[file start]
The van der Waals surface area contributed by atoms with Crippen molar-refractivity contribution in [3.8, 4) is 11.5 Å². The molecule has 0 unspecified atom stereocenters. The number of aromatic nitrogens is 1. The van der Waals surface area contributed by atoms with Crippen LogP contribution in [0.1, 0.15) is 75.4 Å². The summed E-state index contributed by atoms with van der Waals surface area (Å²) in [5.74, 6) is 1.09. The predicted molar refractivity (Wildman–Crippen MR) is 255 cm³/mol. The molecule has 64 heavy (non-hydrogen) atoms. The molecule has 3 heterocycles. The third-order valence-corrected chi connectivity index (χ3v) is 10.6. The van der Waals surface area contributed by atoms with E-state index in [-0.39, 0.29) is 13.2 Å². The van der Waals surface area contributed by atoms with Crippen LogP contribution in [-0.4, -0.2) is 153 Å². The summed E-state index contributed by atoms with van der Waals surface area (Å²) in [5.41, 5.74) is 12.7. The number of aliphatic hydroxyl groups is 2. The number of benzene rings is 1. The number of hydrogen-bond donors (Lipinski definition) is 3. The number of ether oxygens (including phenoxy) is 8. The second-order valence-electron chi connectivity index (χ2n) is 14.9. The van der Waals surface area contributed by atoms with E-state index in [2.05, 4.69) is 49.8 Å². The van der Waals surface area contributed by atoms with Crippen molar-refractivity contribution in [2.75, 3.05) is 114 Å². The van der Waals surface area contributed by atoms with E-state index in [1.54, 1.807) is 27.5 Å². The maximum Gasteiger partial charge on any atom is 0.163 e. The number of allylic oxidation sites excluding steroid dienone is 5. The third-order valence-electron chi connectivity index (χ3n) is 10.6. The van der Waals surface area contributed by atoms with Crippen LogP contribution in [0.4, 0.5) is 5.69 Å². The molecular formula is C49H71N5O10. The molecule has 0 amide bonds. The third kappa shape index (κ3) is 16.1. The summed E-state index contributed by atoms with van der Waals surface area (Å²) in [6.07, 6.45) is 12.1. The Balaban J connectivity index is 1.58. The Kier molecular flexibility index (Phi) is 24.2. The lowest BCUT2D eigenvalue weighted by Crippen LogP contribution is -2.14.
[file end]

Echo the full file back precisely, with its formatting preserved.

The van der Waals surface area contributed by atoms with Crippen molar-refractivity contribution in [3.8, 4) is 11.5 Å². The molecule has 0 unspecified atom stereocenters. The number of aromatic nitrogens is 1. The van der Waals surface area contributed by atoms with Crippen LogP contribution in [0.1, 0.15) is 75.4 Å². The summed E-state index contributed by atoms with van der Waals surface area (Å²) in [5.74, 6) is 1.09. The predicted molar refractivity (Wildman–Crippen MR) is 255 cm³/mol. The molecule has 64 heavy (non-hydrogen) atoms. The molecule has 3 heterocycles. The third-order valence-corrected chi connectivity index (χ3v) is 10.6. The van der Waals surface area contributed by atoms with E-state index in [-0.39, 0.29) is 13.2 Å². The van der Waals surface area contributed by atoms with Crippen LogP contribution in [-0.4, -0.2) is 153 Å². The summed E-state index contributed by atoms with van der Waals surface area (Å²) in [5.41, 5.74) is 12.7. The number of aliphatic hydroxyl groups is 2. The number of benzene rings is 1. The number of hydrogen-bond donors (Lipinski definition) is 3. The number of ether oxygens (including phenoxy) is 8. The second-order valence-electron chi connectivity index (χ2n) is 14.9. The van der Waals surface area contributed by atoms with E-state index in [2.05, 4.69) is 49.8 Å². The van der Waals surface area contributed by atoms with Crippen molar-refractivity contribution in [2.75, 3.05) is 114 Å². The van der Waals surface area contributed by atoms with E-state index in [1.54, 1.807) is 27.5 Å². The maximum Gasteiger partial charge on any atom is 0.163 e. The number of allylic oxidation sites excluding steroid dienone is 5. The third-order valence-electron chi connectivity index (χ3n) is 10.6. The van der Waals surface area contributed by atoms with Crippen LogP contribution in [0.4, 0.5) is 5.69 Å². The molecular formula is C49H71N5O10. The molecule has 0 amide bonds. The third kappa shape index (κ3) is 16.1. The summed E-state index contributed by atoms with van der Waals surface area (Å²) in [6.07, 6.45) is 12.1. The Balaban J connectivity index is 1.58. The Kier molecular flexibility index (Phi) is 24.2. The lowest BCUT2D eigenvalue weighted by Crippen LogP contribution is -2.14.